If you want a phone with real buttons you’ll probably be disappointed, smartphones are now standard and nearly everyone owns one and inevitably, a growing percentage of us shop online and retailers have to adapt.
Online shopping has already forced many bricks and mortar businesses to contract, fold, or join the revolution. The value of purchases performed on mobile devices in the UK is approaching £18 billion per year, and people are asking whether shopping centres will even exist in a few years.
Retail consultant Nick Bubb is confident they will, but only for businesses that find the right balance between their physical stores and online operations.
The right balance is different for every business
It is dangerous to generalise about retail industries. Even within the same sector, some businesses will be transformed by digital media and others left untouched.
A few years ago dead-spots, where mobile phones wouldn’t connect, were common inside concrete shopping centres. Today, access to wifi is expected everywhere. For many shoppers, consulting, comparing, researching and locating using a smartphone is already part of their shopping. Some retailers are already thinking beyond automated checkouts and website sales to replacing physical shops with virtual reality shopping experiences. But although digital media connects, it also separates. Many will continue to prefer human contact over robots, and the sensory immediacy of real commodities over VR.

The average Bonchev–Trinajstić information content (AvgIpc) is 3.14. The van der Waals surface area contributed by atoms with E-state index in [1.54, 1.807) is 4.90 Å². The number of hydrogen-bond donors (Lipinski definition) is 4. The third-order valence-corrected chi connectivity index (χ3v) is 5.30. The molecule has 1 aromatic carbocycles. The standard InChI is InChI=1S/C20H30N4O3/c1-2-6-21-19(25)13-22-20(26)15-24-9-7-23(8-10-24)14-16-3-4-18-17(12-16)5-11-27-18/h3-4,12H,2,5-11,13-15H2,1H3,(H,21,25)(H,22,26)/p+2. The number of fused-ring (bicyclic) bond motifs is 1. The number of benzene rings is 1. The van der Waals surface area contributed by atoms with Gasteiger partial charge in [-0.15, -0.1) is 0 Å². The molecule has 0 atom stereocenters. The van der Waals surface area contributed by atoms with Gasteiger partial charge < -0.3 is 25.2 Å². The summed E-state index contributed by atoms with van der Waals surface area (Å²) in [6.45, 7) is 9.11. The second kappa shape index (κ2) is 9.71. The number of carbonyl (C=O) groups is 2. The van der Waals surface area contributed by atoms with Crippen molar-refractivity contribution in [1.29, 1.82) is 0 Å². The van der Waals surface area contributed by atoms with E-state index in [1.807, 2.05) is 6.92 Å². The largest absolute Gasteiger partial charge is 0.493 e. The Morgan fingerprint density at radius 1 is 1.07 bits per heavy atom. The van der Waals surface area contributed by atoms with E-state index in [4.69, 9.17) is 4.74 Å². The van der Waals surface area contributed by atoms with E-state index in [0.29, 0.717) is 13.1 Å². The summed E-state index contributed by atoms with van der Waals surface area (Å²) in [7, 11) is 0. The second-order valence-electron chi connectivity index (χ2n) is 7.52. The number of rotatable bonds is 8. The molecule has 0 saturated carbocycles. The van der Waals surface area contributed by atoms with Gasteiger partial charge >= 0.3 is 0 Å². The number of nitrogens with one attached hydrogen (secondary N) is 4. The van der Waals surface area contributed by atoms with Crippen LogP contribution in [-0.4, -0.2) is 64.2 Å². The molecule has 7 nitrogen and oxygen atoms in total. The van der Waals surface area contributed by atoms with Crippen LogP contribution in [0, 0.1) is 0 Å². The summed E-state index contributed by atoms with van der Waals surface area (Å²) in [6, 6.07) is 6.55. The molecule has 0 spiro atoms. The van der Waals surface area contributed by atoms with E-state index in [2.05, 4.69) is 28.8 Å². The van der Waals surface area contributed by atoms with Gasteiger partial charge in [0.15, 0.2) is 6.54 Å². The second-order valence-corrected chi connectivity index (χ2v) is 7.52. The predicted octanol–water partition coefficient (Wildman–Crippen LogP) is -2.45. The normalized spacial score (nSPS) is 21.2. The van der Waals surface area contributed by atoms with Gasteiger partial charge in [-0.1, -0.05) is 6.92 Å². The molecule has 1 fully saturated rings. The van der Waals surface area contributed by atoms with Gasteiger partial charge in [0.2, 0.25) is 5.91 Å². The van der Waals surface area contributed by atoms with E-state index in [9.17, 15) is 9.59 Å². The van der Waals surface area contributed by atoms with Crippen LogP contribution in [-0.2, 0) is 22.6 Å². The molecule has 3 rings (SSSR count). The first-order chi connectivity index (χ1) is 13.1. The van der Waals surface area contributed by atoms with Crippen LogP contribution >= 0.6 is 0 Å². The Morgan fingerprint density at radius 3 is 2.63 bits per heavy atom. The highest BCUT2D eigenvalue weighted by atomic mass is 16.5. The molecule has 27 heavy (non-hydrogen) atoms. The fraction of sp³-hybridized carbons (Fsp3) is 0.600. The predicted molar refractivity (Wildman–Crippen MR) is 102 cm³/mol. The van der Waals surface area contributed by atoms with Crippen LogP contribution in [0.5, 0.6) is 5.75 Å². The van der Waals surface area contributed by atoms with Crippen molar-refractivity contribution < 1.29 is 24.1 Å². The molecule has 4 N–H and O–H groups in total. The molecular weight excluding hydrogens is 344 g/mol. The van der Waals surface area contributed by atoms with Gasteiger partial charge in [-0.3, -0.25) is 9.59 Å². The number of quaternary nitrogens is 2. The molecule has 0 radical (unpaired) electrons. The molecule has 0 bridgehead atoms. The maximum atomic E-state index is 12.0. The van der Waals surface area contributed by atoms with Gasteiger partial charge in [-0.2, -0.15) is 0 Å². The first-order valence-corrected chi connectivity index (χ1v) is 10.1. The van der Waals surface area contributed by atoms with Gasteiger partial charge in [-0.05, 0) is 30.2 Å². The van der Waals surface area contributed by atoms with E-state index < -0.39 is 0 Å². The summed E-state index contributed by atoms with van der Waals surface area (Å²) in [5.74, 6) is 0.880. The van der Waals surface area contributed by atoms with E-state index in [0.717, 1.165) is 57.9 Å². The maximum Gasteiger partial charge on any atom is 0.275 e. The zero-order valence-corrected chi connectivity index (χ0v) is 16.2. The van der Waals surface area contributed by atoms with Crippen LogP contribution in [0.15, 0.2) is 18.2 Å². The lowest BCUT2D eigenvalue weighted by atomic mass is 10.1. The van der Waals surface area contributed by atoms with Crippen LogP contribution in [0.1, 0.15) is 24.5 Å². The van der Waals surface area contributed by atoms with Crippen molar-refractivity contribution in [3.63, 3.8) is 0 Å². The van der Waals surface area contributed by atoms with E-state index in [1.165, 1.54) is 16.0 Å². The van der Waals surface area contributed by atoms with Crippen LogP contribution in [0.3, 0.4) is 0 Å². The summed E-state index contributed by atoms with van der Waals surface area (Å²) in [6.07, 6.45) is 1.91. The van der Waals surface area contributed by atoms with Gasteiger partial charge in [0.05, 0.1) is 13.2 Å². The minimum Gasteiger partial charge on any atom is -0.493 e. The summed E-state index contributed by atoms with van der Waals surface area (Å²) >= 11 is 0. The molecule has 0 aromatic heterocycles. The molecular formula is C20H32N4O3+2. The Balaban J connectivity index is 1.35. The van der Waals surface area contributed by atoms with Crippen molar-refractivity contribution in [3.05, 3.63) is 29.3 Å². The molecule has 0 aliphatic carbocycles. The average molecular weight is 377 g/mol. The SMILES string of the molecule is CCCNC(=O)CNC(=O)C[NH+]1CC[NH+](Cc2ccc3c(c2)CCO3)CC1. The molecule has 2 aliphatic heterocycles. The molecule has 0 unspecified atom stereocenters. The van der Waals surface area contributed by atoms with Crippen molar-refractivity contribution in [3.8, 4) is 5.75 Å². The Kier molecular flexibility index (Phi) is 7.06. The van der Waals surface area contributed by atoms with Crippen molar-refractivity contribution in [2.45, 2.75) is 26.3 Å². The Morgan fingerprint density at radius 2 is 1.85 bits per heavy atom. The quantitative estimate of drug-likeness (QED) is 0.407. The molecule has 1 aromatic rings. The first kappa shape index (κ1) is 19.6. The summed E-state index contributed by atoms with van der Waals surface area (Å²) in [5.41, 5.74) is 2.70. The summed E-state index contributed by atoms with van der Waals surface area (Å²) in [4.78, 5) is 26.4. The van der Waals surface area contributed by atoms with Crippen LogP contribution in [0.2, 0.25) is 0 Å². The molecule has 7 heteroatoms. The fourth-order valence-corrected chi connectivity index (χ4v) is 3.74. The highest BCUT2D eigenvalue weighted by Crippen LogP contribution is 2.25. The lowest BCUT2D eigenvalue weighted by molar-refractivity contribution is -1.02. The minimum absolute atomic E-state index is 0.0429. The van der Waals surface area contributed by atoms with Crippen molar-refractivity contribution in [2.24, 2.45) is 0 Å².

Food and catering are obvious examples. The catering industry has been trending in the opposite direction for some years, with a vogue for closer contact between customers and production lines. Fashionable food outlets provide diners and shoppers with open plan views into kitchens, and fresh food on instant display in serve over refrigerated counters display units or revolving countertops. See a contemporary range here www.fridgefreezerdirect.co.uk/.
Future shopping centres
Expect tomorrow’s malls to reflect both movements. As established brands go digital their places will be taken by businesses offering the sense of community e-shopping lacks, through personal services, personalised commodities, and unique items. We are already seeing this, with many premises being let to herbal apothecaries, nail bars, playgroups and small galleries.
The truth is, many people will not lament the passing of malls dominated by predictable chain stores. Their transition into social hubs where conventional shopping is just one element in a multi-purpose space will be welcomed, ensuring their future.